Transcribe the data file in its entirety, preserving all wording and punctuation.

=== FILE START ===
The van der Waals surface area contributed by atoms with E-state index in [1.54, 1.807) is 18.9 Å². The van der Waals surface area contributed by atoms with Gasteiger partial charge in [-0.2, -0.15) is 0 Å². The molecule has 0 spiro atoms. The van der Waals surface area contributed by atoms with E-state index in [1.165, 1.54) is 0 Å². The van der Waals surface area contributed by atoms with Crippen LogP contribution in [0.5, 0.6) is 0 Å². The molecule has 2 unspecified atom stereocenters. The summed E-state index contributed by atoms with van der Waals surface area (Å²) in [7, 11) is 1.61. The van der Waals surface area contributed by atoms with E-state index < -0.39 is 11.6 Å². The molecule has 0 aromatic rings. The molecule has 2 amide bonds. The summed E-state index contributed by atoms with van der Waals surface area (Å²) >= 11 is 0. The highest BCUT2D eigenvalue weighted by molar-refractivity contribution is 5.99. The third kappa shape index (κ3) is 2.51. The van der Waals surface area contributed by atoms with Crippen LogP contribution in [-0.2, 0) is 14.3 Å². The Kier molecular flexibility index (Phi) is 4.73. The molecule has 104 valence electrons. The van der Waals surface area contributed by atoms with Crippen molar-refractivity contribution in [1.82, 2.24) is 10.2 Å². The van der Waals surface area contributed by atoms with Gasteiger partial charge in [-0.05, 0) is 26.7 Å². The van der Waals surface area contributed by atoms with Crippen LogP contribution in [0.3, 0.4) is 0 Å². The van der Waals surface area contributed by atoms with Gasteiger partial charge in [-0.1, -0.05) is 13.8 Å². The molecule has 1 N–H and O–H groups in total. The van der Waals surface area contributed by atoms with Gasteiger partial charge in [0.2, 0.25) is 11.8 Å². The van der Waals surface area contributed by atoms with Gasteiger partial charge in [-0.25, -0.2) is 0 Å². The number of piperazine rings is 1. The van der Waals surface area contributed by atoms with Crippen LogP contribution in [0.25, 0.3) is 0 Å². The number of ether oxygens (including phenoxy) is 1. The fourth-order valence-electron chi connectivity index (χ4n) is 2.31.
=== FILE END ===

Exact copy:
The van der Waals surface area contributed by atoms with E-state index in [1.54, 1.807) is 18.9 Å². The van der Waals surface area contributed by atoms with Gasteiger partial charge in [-0.2, -0.15) is 0 Å². The molecule has 0 spiro atoms. The van der Waals surface area contributed by atoms with E-state index in [1.165, 1.54) is 0 Å². The van der Waals surface area contributed by atoms with Crippen LogP contribution in [0.5, 0.6) is 0 Å². The molecule has 2 unspecified atom stereocenters. The summed E-state index contributed by atoms with van der Waals surface area (Å²) in [7, 11) is 1.61. The van der Waals surface area contributed by atoms with E-state index < -0.39 is 11.6 Å². The molecule has 0 aromatic rings. The molecule has 2 amide bonds. The summed E-state index contributed by atoms with van der Waals surface area (Å²) >= 11 is 0. The highest BCUT2D eigenvalue weighted by molar-refractivity contribution is 5.99. The third kappa shape index (κ3) is 2.51. The van der Waals surface area contributed by atoms with Crippen LogP contribution in [-0.2, 0) is 14.3 Å². The Kier molecular flexibility index (Phi) is 4.73. The molecule has 104 valence electrons. The van der Waals surface area contributed by atoms with Crippen molar-refractivity contribution in [1.82, 2.24) is 10.2 Å². The van der Waals surface area contributed by atoms with Gasteiger partial charge in [-0.05, 0) is 26.7 Å². The van der Waals surface area contributed by atoms with Crippen LogP contribution in [0.3, 0.4) is 0 Å². The van der Waals surface area contributed by atoms with Gasteiger partial charge in [-0.1, -0.05) is 13.8 Å². The molecule has 1 N–H and O–H groups in total. The van der Waals surface area contributed by atoms with Gasteiger partial charge in [0.2, 0.25) is 11.8 Å². The van der Waals surface area contributed by atoms with Gasteiger partial charge in [-0.25, -0.2) is 0 Å². The number of piperazine rings is 1. The van der Waals surface area contributed by atoms with Crippen LogP contribution in [0.25, 0.3) is 0 Å². The number of ether oxygens (including phenoxy) is 1. The fourth-order valence-electron chi connectivity index (χ4n) is 2.31.